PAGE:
NASA's Orion moonship splashed down in the Pacific Ocean this weekend after a historic voyage through space. And while the 25-day trip around the moon was momentous on its own, some secrets hidden beneath the spacecraft's surface help convey the message of what the mission is all about.
On Saturday, NASA unveiled that Orion had five hidden "Easter eggs" onboard as nods to the agency's moon exploration history. These secret items are part of a NASA tradition, with past flights including their own mementos, such as the Golden Record on Voyager 1 and 2.
Here are the items that went with Orion on its 1.4-million-mile flight around the moon and back.
A hidden animal
To the right of Orion's pilot seat — unoccupied during this crewless test flight — the image of a cardinal sat nestled above the window. The image carried a bit of a double, though entwined, meaning on the trip.
The bird, often seen as a symbolic tribute to loved ones who have died, is also the mascot for the St. Louis Cardinals — a baseball team beloved by former Orion program manager and Johnson Space Center director Mark Geyer.
Geyer died in December 2021, in Houston, at the age of 63, after battling pancreatic cancer, NASA said, adding that he was the spacecraft's first program manager and had helped lead Orion to its first successful test in space in 2014.
Secret Morse code
In the middle of Orion's cabin was a secret word with a deep connection. NASA included the Morse code symbol for "Charlie" in honor of the former Orion deputy program nanager Charlie Lundquist, who died in 2020.
NASA says Lundquist helped oversee the design, development and testing of the Orion spacecraft. Prior to that role, he had been the manager of the Orion crew and service module office.
Tribute to international partnership
Orion's historic mission to the moon was not done alone and required an incredible global partnership. To emphasize just how important that collaboration was, NASA made sure that the countries who helped make the flight possible got a front-row seat to the journey.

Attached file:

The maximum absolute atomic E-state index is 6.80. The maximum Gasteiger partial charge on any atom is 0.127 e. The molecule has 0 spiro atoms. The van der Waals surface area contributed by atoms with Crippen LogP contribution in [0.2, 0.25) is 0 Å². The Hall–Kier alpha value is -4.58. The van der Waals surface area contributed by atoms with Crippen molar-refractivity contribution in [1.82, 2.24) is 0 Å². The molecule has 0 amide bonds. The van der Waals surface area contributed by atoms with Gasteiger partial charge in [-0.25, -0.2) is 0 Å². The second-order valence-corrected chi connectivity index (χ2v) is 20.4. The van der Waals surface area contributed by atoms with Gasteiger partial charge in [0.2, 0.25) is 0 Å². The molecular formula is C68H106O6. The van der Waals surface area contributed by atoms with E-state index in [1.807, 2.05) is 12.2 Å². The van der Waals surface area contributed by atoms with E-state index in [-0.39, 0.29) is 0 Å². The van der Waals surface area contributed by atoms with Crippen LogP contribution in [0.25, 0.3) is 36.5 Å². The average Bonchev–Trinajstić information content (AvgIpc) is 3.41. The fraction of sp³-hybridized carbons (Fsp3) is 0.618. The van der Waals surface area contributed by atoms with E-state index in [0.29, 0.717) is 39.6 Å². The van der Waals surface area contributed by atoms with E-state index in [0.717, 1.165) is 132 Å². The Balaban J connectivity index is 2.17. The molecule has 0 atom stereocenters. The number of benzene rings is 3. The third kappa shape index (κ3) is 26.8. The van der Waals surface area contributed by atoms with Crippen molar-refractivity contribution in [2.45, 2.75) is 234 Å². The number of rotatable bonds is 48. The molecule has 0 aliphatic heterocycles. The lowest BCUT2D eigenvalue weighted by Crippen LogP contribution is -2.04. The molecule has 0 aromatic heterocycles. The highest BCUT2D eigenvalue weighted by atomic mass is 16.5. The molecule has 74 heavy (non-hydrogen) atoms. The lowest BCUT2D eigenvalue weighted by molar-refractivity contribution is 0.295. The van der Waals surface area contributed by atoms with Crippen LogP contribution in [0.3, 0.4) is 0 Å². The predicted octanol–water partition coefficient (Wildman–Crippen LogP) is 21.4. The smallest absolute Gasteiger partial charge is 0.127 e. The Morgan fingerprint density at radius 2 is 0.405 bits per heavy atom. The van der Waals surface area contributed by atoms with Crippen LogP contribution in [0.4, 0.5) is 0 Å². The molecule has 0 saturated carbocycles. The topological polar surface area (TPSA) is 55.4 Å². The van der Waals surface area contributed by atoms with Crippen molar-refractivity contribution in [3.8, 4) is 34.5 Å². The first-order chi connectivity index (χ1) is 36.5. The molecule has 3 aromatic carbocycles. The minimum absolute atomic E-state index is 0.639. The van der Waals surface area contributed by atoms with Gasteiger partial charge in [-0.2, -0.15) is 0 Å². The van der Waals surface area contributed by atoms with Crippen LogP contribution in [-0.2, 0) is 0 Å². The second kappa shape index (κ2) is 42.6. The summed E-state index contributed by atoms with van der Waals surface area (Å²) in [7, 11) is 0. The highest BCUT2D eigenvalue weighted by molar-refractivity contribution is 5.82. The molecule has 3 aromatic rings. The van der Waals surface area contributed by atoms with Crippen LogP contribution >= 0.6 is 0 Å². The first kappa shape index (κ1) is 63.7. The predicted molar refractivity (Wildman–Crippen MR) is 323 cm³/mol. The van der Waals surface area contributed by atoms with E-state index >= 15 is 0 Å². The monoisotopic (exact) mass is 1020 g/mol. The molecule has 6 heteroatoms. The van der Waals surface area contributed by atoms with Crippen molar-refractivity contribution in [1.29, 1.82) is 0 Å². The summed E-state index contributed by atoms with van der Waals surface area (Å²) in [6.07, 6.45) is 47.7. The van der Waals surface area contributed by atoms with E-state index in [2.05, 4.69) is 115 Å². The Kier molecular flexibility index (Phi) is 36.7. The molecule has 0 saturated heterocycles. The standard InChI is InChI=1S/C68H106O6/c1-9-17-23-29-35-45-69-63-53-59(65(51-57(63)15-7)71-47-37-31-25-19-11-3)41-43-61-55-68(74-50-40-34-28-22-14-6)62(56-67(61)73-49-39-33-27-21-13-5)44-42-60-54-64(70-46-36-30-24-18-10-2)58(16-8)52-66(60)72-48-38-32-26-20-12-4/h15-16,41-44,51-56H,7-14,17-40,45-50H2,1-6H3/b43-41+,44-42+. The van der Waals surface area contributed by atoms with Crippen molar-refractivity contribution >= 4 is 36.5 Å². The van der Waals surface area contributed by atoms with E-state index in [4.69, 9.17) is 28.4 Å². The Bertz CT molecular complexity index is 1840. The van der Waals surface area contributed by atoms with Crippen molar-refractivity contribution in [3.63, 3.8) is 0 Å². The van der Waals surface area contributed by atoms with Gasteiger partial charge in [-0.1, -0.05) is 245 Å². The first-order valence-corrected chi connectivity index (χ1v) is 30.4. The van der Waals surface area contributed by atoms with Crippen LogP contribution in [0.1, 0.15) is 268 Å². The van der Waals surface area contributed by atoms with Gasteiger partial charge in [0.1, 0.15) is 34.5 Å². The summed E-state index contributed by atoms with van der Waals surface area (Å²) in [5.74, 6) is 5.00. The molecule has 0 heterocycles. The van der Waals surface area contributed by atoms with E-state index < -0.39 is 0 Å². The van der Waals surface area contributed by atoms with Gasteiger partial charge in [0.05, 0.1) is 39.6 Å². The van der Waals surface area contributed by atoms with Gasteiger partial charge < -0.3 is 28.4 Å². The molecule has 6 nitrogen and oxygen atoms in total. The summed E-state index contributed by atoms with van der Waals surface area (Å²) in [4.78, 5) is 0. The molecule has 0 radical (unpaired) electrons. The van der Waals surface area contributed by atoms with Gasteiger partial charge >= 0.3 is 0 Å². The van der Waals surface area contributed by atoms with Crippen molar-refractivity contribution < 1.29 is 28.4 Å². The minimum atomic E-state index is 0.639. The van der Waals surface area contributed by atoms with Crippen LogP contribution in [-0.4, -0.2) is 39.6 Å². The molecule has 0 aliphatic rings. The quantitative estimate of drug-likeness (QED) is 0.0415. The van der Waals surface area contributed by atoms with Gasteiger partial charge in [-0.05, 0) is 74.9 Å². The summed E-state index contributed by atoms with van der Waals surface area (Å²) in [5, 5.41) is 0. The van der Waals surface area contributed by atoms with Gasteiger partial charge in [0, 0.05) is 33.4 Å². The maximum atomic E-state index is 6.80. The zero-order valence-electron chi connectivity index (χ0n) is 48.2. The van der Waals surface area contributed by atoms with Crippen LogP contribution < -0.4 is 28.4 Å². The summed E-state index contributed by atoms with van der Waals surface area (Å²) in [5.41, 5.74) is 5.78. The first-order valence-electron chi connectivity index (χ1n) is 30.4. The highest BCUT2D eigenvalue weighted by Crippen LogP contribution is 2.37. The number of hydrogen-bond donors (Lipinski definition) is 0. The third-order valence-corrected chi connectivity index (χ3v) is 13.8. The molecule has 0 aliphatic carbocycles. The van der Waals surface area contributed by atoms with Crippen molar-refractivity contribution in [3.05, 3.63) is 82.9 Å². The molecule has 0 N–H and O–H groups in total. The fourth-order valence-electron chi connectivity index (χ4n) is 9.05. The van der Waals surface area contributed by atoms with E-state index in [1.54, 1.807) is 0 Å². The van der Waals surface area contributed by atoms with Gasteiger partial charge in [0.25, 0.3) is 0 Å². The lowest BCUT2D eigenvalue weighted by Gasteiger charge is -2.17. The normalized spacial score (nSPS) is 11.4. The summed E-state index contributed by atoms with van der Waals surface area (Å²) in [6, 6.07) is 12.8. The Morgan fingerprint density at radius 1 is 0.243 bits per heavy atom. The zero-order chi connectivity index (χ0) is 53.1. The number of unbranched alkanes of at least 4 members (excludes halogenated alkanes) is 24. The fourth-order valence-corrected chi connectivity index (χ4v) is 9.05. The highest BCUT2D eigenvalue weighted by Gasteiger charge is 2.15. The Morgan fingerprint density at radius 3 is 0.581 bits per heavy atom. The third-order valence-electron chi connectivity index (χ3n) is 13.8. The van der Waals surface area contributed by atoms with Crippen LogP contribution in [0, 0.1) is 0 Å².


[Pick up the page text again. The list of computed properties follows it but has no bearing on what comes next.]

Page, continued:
Right in front of the pilot's seat, NASA included the country codes for every nation that helped develop and build the spacecraft's European Service Module. Included in the shoutout were Germany, Italy, Switzerland, France, Belgium, Sweden, Denmark, Norway, Spain and the Netherlands.
Flying Frank Sinatra to the moon
One of singer Frank Sinatra's biggest songs was his 1964 hit "Fly Me to the Moon." And its affiliation with NASA is more than a happy coincidence — it's become somewhat of an anthem for past missions.
In a stealthy tribute to the song, NASA placed the musical notes to the refrain —"C, B, A, G, F" — below one of the windows next to the pilot seat.
In 2008, Grammy Award-winning producer Quincy Jones, who produced and performed the tune with Sinatra, gave astronauts John Glenn and Neil Armstrong platinum copies of the song. Glenn was the first American to orbit the Earth and Armstrong was the first person to walk on the moon.
The day Orion landed back on Earth also happened to be 50 years to the day after the final Apollo 17 moon landing.
A historic lunar return
The final touch to the bundle of "Easter eggs" was a tribute to NASA's own history of exploration.
On the top of the pilot's seat, right next to the agency's logo, sits a succession of black-and-white bars representing the binary code for the number 18. The code was placed in honor of the agency's past trips to the moon with the Apollo program — and a tribute to this new phase happening generations after Apollo 17made its journey.
Quelle: CBS NEWS